Methods

In this section, we will give details of the data set and describe a new analytical method to analyze this data set.

The Data Set from GWAS for Sporadic ALS

Schymick et al. have made their data set publicly available through the website of the National Institute of Neurological Disorders and Stroke (NINDS) Human Genetics Resource Center at the Coriell Institute http://ccr.coriell.org/ninds[1]. The data set contained 555,352 unique SNPs across the genome in 276 patients with sporadic ALS and 271 neurologically normal controls. The 555,352 SNPs were carefully chosen tagging SNPs from phase I and II of the HapMap Project. The sampled individuals were all non-Hispanic white Americans. There were 102 females and 174 males in cases, and 142 females and 129 males in controls. All sampled individuals had a more than 95% genotype call rate. The average call rate across all samples was 99.6%. Of the 555,352 SNPs studied, the genotype call rate was greater than 99% for 514,088 (representing 92.6% of all SNPs assayed) and greater than 95% for 549,062 (98.9%) SNPs. The phenotype file of this data set contained the status of sporadic ALS, age of onset, site of onset (bulbar-onset, upper-limb-onset, and lower-limb-onset), gender, and smoking status among other information.

Statistical Analysis

Two-locus Analysis Based on Seventeen Two-locus Models

In this article, we used seventeen two-locus models to analyze the genome-wide association data. For each SNP, we called one allele a high-risk allele if its frequency in cases was larger than the frequency in controls. For SNP A with alleles A, a and SNP B with alleles B, b, Figure 1 and 2 give eight epistatic two-locus models and nine multiplicative two-locus models with high-risk alleles A and B, respectively. Some of the eight epistatic two-locus models have been used and discussed by Xiong et al. and Zhao et al. [34, 35]. The multiplicative models that are good approximations of additive models have been discussed by Hodge and Risch [36, 37].

Under each of the epistatic models, the nine two-locus genotypes were divided into two groups: high-risk genotype group and low-risk genotype group. For example, under the model Dom∩Dom, the high-risk group was G_{
H
}= {aAbB, AAbB, aABB, AABB} and the low-risk group was G_{
L
}= {aabb, aAbb, AAbb, aaBB} For the eight epistatic models, we used one degree of freedom (df) χ^{2} test statistic given by

to test for association of two-locus joint effects, where , , and denote the frequencies of the high-risk genotype group in cases, controls and the pooled sample (cases and controls are pooled together).

For the nine multiplicative models, we constructed a two-locus association test as follows. Let P(Disease|g) denote the penetrance of two-locus genotype combination g = (g_{1}, g_{2}), where g_{1} and g_{2} are the genotypes in the first and second markers, respectively. Let β_{0} denote the logarithm of the penetrance of genotypes with a relative risk of 1 in the models (see Figure 2) and β_{1} = logθ, where θ is the relative risk given in Figure 2. Then, the nine multiplicative models can be described by the following log linear model log P(Disease|g) = β_{0} + β_{1}X, where X = x_{1} + x_{2}, x_{1} is the numerical code of g_{1} and is given by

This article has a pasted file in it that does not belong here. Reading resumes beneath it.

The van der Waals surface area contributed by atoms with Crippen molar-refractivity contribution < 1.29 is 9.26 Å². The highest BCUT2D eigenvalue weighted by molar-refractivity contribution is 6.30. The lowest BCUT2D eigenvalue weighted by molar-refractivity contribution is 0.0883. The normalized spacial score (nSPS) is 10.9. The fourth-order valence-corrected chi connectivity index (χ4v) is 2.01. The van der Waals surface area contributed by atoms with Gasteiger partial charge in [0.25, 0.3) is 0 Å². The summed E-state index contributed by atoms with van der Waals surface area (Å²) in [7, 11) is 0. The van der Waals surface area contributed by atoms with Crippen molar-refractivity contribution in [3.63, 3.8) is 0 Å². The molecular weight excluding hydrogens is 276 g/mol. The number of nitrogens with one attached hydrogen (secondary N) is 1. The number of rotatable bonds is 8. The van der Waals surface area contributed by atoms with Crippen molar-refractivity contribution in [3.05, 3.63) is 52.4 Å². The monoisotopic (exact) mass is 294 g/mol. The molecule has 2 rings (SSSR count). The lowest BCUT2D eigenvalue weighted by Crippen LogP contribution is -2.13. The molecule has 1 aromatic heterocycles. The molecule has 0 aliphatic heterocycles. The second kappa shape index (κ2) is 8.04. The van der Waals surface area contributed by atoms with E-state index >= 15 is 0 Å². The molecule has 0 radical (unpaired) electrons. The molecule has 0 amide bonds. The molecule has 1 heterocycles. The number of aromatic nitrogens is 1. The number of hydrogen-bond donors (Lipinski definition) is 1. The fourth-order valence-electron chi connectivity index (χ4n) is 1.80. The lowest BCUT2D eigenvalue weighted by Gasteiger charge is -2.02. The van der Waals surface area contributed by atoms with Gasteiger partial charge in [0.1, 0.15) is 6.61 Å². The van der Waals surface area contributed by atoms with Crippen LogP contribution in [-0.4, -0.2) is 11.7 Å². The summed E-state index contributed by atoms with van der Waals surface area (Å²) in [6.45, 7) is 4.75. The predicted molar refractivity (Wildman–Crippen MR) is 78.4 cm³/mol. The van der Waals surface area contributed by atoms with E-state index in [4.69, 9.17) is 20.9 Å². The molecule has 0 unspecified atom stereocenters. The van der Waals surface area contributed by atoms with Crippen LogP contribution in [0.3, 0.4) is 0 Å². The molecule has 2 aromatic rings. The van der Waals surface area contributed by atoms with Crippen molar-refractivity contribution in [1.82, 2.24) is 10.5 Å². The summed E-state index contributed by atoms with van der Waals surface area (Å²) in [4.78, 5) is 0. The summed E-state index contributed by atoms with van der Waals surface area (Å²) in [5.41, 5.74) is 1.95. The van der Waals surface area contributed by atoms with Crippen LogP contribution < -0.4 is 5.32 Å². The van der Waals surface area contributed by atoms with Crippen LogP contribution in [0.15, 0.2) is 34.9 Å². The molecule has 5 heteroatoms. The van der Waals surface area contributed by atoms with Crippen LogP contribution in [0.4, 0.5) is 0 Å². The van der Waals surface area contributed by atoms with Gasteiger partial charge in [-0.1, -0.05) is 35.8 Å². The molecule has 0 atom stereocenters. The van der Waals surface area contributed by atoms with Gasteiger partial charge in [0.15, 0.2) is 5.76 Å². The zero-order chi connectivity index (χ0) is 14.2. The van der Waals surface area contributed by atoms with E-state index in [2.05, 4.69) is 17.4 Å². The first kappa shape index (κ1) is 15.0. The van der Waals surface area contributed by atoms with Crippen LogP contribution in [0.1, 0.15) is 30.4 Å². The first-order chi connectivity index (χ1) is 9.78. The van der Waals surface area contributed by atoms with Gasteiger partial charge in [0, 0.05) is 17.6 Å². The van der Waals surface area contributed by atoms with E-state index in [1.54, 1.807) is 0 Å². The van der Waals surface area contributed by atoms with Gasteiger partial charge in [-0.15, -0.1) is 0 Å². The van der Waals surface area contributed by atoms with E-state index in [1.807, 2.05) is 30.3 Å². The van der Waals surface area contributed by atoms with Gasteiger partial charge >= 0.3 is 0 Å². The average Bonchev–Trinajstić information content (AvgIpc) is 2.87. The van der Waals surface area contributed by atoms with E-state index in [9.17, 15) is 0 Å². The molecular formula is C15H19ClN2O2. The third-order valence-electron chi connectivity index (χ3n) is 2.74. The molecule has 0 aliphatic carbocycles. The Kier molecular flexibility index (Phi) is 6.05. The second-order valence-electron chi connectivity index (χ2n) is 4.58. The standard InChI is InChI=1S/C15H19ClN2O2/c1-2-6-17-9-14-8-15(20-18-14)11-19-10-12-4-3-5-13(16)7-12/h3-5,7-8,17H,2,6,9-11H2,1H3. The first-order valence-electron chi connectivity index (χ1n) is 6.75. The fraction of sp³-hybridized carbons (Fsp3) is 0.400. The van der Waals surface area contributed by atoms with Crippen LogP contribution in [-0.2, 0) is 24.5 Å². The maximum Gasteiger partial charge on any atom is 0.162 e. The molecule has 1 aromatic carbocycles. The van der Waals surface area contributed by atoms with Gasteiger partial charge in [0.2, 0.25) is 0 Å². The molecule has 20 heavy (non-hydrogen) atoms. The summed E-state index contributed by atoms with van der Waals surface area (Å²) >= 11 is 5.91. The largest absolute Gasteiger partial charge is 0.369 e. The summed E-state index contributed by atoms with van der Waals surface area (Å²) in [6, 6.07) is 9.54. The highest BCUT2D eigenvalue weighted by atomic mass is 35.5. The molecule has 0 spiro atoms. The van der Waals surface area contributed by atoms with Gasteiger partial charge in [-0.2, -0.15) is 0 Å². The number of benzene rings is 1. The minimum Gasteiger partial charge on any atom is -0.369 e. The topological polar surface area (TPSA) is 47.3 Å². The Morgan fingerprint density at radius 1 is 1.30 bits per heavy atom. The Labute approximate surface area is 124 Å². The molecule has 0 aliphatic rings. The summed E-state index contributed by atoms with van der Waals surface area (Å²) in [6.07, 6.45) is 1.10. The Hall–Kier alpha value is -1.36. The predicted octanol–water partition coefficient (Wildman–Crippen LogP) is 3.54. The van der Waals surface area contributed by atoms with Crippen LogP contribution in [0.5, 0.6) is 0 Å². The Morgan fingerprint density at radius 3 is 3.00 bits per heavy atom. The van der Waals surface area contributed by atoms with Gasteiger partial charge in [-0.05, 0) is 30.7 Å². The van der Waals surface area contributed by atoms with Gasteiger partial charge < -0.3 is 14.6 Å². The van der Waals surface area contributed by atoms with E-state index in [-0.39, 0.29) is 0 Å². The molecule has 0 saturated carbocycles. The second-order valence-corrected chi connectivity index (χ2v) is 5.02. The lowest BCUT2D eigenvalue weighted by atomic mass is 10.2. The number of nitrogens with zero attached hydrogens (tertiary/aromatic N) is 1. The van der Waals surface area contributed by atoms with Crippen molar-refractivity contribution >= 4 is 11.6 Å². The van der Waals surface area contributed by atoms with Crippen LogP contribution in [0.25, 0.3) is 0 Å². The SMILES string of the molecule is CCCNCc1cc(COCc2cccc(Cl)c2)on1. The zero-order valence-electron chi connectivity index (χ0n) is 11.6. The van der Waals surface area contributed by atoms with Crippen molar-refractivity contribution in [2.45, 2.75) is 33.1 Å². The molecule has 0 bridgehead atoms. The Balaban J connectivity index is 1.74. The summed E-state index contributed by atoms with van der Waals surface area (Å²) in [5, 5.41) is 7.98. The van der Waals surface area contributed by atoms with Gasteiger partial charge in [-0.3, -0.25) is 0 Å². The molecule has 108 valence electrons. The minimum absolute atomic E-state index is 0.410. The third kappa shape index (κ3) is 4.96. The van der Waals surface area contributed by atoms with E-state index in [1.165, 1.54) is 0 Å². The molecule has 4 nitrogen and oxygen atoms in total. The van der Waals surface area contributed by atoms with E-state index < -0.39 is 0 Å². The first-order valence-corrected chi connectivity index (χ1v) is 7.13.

for a dominant, recessive or multiplicative model, respectively; x_{2} is similarly defined as the numerical code of g_{2}. Under the log linear model log P(Disease|g) = β_{0} + β_{1}X, β_{1} = 0 means that all the genotypes have the same penetrance which implies that θ = 1. So a test of the association between the disease and the two loci under the nine multiplicative models is equivalent to a test of the null hypothesis H_{0}: β_{1} = 0. For the i^{
th
}individual, let y_{
i
}denote the trait value (1 for diseased individual and 0 for normal individual) and X_{
i
}denote the numerical code of the genotype (X in the log linear model). The score test statistic is given by

where N is the sample size, is the average of X_{1},..., X_{
N
}, and is the average of y_{1},..., y_{
N
}. Under the null hypothesis, T_{
score
}follows a χ^{2} distribution with 1 df. Note that under each of the two-locus epistatic models, if we code X = 1 for a high-risk genotype group and X = 0 for a low-risk genotype group, then T_{
epi
}= T_{
score
}.

The method to search for significant two-locus combinations for each of the seventeen models has the following two steps:

Step 1: For each SNP, let n and m denote the number of individuals in cases and controls (different SNPs may have a different number of cases and controls due to missing genotypes). Let n_{1}, n_{2}, n_{3} and m_{1}, m_{2}, m_{3} denote the number of three genotypes in cases and controls, respectively. The 2 df genotypic test statistic is given by

where and . We applied this test statistic to each SNP, calculated the corresponding p-value, and returned M SNPs with the smallest p-values (M = 1,000 was used in this article).

Step 2: Under each of the seventeen two-locus models, we applied a two-locus association test to each of the L two-locus combinations among the M retained SNPs, where L = M(M-1)/2. For a two-locus epistatic model given in figure 1, we used the two-locus test T_{
epi
}. For a multiplicative model given in figure 2, we used the score test T_{
score
}. In this step, we got a p-value (called raw p-value) for each of the L two-locus combinations and each of the seventeen two-locus models.